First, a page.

In his second season as the head coach at Arizona, the Cats finished the season with 30–8, 14–4 Pac-12 play, behind the play of sophomore Pac-10 Player of the Year Derrick Williams.It would be the Wildcats' first outright Pac-10 regular season title (its 12th overall), 4th 30+ win season (1st overall) and Elite Eight appearance (8th overall) since the 2004–2005 season. In addition, Miller led the Wildcats to their first unbeaten home record (17–0) in 14 years and was named Pac-10 Coach of the Year. This was the first time an Arizona coach received this honor since Lute Olson in 2003. The 17 wins without a loss at home is tied for the second most in school history. Miller would add to the season's success by guiding the Cats to their first Elite Eight appearance since the 2004–2005 Season as a 5-seed. In the second round, Arizona secured a 2-point victory over 12th seeded Memphis (coached by former Wildcat (and member of the 1997 national title team) Josh Pastner) with a blocked shot in the final seconds by Derrick Williams. Arizona would follow with another close game—a controversial one-point win against 4-seed Texas. In the Sweet-16 match-up, Arizona found itself pitted against top-seeded Duke, the first time since the 2001 title game that the two schools had met. Duke would extend an early lead, but 25 points from Derrick Williams kept the Cats in the game and down by 6 points at the half. In the second half, Williams' teammates picked up the slack, dominating the Blue Devils by scoring 55 second-half points and routing the defending champs 93–77. Arizona's run at the Final Four would fall 2 points short, losing to 3-seed (and eventual national champion) Connecticut 65–63.
For his third season, Arizona's 2011 recruiting class was ranked 7th, notably signing Nick Johnson and Josiah Turner. Arizona secured three players in the top nine of the ESPNU 100, with all four newly signed players within the top 36. This has cemented Arizona as the No. 1 signing class nationally, surpassing Kentucky who held the No. 1 spot 2010 and 2011.The Wildcats missed the postseason for the second time, reached to the NIT Tournament before falling to Bucknell to finish the season 23–12 overall, 12–6 in Pac-12.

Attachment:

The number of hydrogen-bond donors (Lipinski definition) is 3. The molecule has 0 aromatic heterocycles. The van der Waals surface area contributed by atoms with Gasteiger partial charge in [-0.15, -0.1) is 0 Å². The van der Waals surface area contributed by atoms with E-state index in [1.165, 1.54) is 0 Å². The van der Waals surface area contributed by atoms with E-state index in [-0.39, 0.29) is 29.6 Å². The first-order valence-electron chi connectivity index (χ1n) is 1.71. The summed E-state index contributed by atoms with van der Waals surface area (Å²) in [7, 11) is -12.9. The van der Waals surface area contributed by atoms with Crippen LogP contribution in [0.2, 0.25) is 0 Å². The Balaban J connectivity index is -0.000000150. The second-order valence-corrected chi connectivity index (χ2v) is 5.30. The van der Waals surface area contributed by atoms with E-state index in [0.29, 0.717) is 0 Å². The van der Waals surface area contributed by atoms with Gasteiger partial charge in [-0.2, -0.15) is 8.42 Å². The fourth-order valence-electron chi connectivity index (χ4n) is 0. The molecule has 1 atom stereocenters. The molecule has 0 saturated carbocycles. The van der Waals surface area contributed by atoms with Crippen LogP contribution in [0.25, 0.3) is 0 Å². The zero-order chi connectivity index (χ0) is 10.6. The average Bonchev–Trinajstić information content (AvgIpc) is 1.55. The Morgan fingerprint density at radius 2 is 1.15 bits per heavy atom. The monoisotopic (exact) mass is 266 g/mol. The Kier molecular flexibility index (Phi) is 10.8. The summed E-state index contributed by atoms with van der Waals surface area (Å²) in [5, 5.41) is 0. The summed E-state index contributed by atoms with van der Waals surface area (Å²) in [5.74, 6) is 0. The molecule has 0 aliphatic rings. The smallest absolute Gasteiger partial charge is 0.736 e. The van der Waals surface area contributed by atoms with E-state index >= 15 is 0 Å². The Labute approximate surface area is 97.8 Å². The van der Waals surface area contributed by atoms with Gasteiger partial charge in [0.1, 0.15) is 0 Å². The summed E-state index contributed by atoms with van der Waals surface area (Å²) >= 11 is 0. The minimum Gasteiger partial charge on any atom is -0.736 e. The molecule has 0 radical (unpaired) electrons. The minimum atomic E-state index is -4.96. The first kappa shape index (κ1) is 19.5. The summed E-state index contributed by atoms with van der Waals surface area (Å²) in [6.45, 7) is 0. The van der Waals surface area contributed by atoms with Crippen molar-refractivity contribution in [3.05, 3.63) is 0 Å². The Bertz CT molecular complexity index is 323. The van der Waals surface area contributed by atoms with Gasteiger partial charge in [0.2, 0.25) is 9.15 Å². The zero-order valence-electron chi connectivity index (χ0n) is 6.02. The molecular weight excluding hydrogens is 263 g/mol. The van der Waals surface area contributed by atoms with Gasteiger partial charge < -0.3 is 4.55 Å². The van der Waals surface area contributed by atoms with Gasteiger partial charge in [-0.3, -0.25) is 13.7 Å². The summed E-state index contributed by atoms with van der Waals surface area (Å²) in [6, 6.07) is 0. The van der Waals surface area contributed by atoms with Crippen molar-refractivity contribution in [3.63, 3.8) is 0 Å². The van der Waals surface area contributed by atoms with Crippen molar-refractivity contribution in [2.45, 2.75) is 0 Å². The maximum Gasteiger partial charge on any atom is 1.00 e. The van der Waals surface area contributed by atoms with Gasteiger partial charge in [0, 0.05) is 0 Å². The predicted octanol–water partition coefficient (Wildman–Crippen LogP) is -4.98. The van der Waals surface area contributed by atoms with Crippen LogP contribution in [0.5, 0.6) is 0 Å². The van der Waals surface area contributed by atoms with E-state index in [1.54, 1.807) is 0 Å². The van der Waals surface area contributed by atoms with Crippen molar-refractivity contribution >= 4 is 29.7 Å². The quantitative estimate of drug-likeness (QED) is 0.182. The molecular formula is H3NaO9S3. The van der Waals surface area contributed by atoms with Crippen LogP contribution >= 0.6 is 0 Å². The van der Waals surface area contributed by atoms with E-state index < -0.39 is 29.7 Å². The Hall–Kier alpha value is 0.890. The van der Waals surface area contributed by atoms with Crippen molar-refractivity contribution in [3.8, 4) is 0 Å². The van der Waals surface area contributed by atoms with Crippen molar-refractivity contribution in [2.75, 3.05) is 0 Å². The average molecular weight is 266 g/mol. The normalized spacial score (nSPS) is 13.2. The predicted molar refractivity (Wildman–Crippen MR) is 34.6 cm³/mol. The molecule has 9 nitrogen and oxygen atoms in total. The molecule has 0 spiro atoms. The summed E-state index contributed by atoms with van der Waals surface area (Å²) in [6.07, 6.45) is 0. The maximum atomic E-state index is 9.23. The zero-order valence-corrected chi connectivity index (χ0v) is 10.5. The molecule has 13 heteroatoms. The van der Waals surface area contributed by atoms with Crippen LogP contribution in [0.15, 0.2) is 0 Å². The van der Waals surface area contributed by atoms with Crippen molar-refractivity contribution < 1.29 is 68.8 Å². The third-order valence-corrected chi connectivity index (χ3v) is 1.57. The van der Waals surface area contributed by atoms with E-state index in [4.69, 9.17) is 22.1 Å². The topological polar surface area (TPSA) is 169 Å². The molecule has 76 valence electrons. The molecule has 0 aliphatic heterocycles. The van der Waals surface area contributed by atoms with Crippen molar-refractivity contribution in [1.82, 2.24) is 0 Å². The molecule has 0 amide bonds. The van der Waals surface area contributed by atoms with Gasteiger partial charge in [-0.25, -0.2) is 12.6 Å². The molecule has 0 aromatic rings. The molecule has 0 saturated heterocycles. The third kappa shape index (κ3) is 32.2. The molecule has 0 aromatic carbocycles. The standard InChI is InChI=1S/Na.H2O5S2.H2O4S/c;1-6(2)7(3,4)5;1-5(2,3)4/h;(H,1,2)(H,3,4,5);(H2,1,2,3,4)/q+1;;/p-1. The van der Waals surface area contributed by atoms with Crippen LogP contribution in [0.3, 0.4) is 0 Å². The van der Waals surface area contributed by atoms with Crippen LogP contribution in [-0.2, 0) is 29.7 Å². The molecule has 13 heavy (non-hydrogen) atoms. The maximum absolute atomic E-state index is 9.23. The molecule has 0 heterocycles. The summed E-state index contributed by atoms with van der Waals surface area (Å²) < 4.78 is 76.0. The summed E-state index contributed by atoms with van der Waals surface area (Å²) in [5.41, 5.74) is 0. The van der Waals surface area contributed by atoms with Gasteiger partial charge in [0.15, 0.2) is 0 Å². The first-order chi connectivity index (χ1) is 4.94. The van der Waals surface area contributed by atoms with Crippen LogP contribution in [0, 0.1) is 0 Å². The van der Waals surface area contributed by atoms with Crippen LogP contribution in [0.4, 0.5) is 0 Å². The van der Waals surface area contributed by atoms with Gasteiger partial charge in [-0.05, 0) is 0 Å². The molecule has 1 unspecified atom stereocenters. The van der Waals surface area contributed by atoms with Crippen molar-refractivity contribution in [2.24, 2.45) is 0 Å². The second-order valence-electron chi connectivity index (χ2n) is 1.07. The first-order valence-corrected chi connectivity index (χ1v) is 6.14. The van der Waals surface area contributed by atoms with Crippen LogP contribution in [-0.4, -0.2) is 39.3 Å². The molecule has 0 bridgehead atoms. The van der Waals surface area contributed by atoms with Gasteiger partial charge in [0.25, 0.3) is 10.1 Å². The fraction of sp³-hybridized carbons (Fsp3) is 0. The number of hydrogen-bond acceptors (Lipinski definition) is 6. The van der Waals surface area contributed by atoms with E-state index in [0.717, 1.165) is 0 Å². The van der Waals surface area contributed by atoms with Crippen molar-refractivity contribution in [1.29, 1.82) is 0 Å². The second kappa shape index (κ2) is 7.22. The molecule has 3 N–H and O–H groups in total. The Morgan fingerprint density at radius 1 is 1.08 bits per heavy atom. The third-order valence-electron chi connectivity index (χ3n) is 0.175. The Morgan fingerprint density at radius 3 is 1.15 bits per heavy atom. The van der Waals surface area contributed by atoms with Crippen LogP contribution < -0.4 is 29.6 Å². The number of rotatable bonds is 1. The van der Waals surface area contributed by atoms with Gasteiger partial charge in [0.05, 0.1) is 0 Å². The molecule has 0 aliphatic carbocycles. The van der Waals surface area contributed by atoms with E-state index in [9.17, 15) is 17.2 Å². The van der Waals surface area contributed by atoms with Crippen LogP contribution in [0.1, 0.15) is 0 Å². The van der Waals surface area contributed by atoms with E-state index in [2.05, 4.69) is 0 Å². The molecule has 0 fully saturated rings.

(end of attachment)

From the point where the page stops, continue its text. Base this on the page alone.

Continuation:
In his fourth season, Miller guided to its second top-5 ranking in the AP poll (the first coming in weeks 7–10 of the 2012–2013 season), Arizona reached the Sweet 16 in 2013 falling to Ohio State, finished the season with 27–8, 12–6 in Pac-12.
In his fifth season with the most talent Coach Miller has had since arriving in Tucson. On December 9, 2013, Arizona became the #1 ranked Team in the Country for the 6th time in school history, after a 9–0 start with wins over traditional national powerhouses Duke and UNLV. The Wildcats followed this up by securing a key come-from-behind victory on the road at Michigan on December 14 and led the Wildcats to their second outright Pac-12 Regular Season Title (its 13th overall, 26th regular season overall) in Sean Miller's fifth year as the head coach. Arizona reached the second unbeaten home record at (18–0), Coach Miller again named the second Pac-10/12 coach of the year, 5th 30+ wins season (2nd overall), 2nd Elite Eight appearance (9th overall) in 2014. But in the 2014 NCAA tournament, the Wildcats would fall to Wisconsin in overtime, they finish the season with 33–5, 15–3 in Pac-12.
In his sixth season as the Arizona Wildcats basketball head coach, after Gonzaga's home loss to BYU on February 28, 2015, Arizona claimed the longest active home winning streak in D-I men's college basketball (38th home win at 2nd all-time, 82nd home win at 5th all-time). Arizona defeated #13 Utah in Salt Lake City the same day, winning its share of the Pac-12 regular season title. After three losses to Pac-12 archrival Arizona State, Oregon State and UNLV, Arizona won their third Pac-12 regular season championship title (2nd straight year, its 14th overall, 27th overall). Arizona reached the third unbeaten home record at (17–0). The Wildcats completes their sixth ever 30+ win (3rd overall) and won their first Pac-12 Tournament title (5th overall) since 2002. In the 2015 NCAA tournament, the Wildcats fell to the Wisconsin Badgers in Elite Eight, 85–78, and finished the season 34–4, 16–2 in the Pac-12.
In his seventh season, they finished the season 25–9, 12–6 in Pac-12 play to tie with California for third place. They defeated Colorado in the quarterfinals of the Pac-12 Tournament to advance to the semifinals where they lost to Oregon. In the 2016 NCAA Tournament, as a 6-seed in the South Region. They lost in the first round to Wichita State.